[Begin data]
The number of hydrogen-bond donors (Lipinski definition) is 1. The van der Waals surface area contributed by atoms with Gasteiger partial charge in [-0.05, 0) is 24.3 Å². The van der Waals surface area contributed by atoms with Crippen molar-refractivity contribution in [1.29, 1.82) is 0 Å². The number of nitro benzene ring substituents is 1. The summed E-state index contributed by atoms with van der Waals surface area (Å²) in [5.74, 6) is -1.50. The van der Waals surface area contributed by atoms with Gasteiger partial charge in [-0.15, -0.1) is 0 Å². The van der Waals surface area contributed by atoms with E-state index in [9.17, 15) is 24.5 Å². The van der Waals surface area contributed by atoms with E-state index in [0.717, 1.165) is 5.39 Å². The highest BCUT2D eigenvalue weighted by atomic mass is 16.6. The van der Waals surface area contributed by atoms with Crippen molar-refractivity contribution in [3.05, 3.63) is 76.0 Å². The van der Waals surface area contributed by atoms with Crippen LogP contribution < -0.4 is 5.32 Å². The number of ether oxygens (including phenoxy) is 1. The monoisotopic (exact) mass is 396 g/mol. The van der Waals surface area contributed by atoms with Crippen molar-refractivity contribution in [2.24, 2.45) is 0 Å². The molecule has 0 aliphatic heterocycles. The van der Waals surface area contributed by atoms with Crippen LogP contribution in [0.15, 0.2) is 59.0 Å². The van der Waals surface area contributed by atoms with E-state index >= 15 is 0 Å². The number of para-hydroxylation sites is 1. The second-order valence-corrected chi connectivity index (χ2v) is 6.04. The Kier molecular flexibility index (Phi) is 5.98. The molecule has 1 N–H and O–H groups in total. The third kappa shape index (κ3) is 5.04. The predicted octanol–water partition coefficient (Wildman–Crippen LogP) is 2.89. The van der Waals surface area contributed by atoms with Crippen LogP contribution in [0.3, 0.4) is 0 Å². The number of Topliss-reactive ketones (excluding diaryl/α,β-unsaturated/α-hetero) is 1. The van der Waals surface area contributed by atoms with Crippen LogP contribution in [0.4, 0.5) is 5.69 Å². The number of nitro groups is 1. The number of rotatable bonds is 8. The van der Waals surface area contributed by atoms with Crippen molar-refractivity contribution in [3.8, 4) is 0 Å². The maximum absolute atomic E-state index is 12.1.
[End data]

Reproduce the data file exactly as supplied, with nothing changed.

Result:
The number of hydrogen-bond donors (Lipinski definition) is 1. The van der Waals surface area contributed by atoms with Gasteiger partial charge in [-0.05, 0) is 24.3 Å². The van der Waals surface area contributed by atoms with Crippen molar-refractivity contribution in [1.29, 1.82) is 0 Å². The number of nitro benzene ring substituents is 1. The summed E-state index contributed by atoms with van der Waals surface area (Å²) in [5.74, 6) is -1.50. The van der Waals surface area contributed by atoms with Gasteiger partial charge in [-0.15, -0.1) is 0 Å². The van der Waals surface area contributed by atoms with E-state index in [9.17, 15) is 24.5 Å². The van der Waals surface area contributed by atoms with E-state index in [0.717, 1.165) is 5.39 Å². The highest BCUT2D eigenvalue weighted by atomic mass is 16.6. The van der Waals surface area contributed by atoms with Crippen molar-refractivity contribution in [3.05, 3.63) is 76.0 Å². The van der Waals surface area contributed by atoms with Crippen LogP contribution < -0.4 is 5.32 Å². The number of ether oxygens (including phenoxy) is 1. The monoisotopic (exact) mass is 396 g/mol. The van der Waals surface area contributed by atoms with Crippen molar-refractivity contribution in [2.24, 2.45) is 0 Å². The molecule has 0 aliphatic heterocycles. The van der Waals surface area contributed by atoms with Crippen LogP contribution in [0.15, 0.2) is 59.0 Å². The van der Waals surface area contributed by atoms with E-state index >= 15 is 0 Å². The number of para-hydroxylation sites is 1. The second-order valence-corrected chi connectivity index (χ2v) is 6.04. The Kier molecular flexibility index (Phi) is 5.98. The molecule has 1 N–H and O–H groups in total. The third kappa shape index (κ3) is 5.04. The predicted octanol–water partition coefficient (Wildman–Crippen LogP) is 2.89. The van der Waals surface area contributed by atoms with Crippen LogP contribution in [0.3, 0.4) is 0 Å². The number of Topliss-reactive ketones (excluding diaryl/α,β-unsaturated/α-hetero) is 1. The van der Waals surface area contributed by atoms with Crippen LogP contribution in [0.4, 0.5) is 5.69 Å². The number of nitro groups is 1. The number of rotatable bonds is 8. The van der Waals surface area contributed by atoms with Crippen molar-refractivity contribution in [3.8, 4) is 0 Å². The maximum absolute atomic E-state index is 12.1.